The day of reckoning, or perhaps vindication, could be approaching for those pharmaceutical companies daring enough to enter into reverse payments agreements to settle their patent litigation with generic challengers. On December 5, 2012, the Supreme Court announced that it had granted certiorari in a case brought by the Federal Trade Commission ("FTC"), and that it would decide what level of antitrust scrutiny should be applied by the courts when reviewing these types of agreements.1


When a generic drug company challenges the patents of an innovator pharmaceutical company, there are basically only three possible outcomes: (i) the patents are upheld, and the generic challenger is kept off the market until the patents expire, (ii) the patents are overcome, and the generic challenger is allowed to enter the market immediately following Food and Drug Administration approval of the marketing application for the generic drug, or (iii) the companies settle the dispute.

The focal point of any settlement agreement is the date that the generic challenger should be allowed to enter the market. The parties will typically reach an agreement that gives some deference to the patents, and keeps the generic challenger off the market for a limited time period but not the full term of the patents. This aspect of the settlement is called a "patent split," and the FTC has not challenged the legitimacy of this aspect of any patent settlements.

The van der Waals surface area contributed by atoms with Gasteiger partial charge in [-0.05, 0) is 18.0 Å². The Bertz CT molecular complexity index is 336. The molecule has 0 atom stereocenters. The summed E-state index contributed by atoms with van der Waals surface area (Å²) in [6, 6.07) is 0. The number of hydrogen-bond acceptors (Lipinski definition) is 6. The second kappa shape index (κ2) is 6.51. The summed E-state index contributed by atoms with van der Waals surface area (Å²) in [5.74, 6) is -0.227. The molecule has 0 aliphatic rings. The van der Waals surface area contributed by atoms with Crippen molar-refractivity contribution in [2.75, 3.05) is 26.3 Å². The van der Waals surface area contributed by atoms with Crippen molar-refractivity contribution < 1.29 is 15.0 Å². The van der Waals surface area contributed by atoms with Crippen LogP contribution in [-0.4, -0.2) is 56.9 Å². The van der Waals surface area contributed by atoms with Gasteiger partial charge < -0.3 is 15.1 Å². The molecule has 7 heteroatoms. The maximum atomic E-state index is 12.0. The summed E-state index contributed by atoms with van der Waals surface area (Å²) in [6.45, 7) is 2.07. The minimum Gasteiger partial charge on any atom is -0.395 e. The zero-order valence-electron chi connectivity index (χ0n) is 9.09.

The FTC becomes concerned when there is some other form of consideration that changes hands in the settlement that arguably sweetens the deal for the generic company, and influences it to stay off the market longer than it would have if a pure patent split was agreed upon by the parties. The FTC has assigned various terms to these deals over the years, including "reverse payment" and "pay-for-delay," but seems to be using the more neutral terminology "side deal" of late.

The first agreement of this type that the FTC challenged involved a straight payment of cash from the branded drug company to the generic challenger.2

The FTC won hands down, with the Sixth Circuit Court of Appeals declaring that it would automatically deem this type of agreement invalid under the antitrust laws without any further analysis of the competitive landscape. The Sixth Circuit declared this type of agreement to be a "per se" violation of the antitrust laws.

Subsequent settlement agreements have been more difficult for the courts to evaluate, involving cooperative relationships between the two companies such as agreements for the generic challenger to manufacture product for the branded drug company, cross-licensing arrangements, and co-promotion agreements. The FTC argues that anything of value that changes hands in a patent settlement other than a pure patent split is per se anticompetitive and should be automatically deemed to violate the antitrust laws, but no court has so far adopted its stringent position.